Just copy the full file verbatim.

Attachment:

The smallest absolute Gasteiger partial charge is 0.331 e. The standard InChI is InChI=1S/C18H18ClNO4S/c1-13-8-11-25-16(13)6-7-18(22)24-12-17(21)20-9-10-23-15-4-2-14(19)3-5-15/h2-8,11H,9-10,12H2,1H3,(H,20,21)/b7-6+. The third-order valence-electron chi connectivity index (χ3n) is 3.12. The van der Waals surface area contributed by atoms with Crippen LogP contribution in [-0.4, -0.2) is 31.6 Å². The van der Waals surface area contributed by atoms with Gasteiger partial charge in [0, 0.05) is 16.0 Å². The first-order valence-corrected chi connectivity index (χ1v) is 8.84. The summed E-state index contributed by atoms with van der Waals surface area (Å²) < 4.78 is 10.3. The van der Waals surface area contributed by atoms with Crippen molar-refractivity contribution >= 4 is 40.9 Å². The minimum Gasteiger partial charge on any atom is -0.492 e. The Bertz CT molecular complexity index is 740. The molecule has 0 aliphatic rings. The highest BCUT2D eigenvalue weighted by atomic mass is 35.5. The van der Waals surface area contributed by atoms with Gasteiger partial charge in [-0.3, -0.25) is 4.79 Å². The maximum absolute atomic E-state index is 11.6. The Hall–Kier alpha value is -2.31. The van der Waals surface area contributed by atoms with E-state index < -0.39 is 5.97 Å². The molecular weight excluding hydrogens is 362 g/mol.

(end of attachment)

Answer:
The smallest absolute Gasteiger partial charge is 0.331 e. The standard InChI is InChI=1S/C18H18ClNO4S/c1-13-8-11-25-16(13)6-7-18(22)24-12-17(21)20-9-10-23-15-4-2-14(19)3-5-15/h2-8,11H,9-10,12H2,1H3,(H,20,21)/b7-6+. The third-order valence-electron chi connectivity index (χ3n) is 3.12. The van der Waals surface area contributed by atoms with Crippen LogP contribution in [-0.4, -0.2) is 31.6 Å². The van der Waals surface area contributed by atoms with Gasteiger partial charge in [0, 0.05) is 16.0 Å². The first-order valence-corrected chi connectivity index (χ1v) is 8.84. The summed E-state index contributed by atoms with van der Waals surface area (Å²) < 4.78 is 10.3. The van der Waals surface area contributed by atoms with Crippen molar-refractivity contribution >= 4 is 40.9 Å². The minimum Gasteiger partial charge on any atom is -0.492 e. The Bertz CT molecular complexity index is 740. The molecule has 0 aliphatic rings. The highest BCUT2D eigenvalue weighted by atomic mass is 35.5. The van der Waals surface area contributed by atoms with Gasteiger partial charge in [-0.3, -0.25) is 4.79 Å². The maximum absolute atomic E-state index is 11.6. The Hall–Kier alpha value is -2.31. The van der Waals surface area contributed by atoms with E-state index < -0.39 is 5.97 Å². The molecular weight excluding hydrogens is 362 g/mol.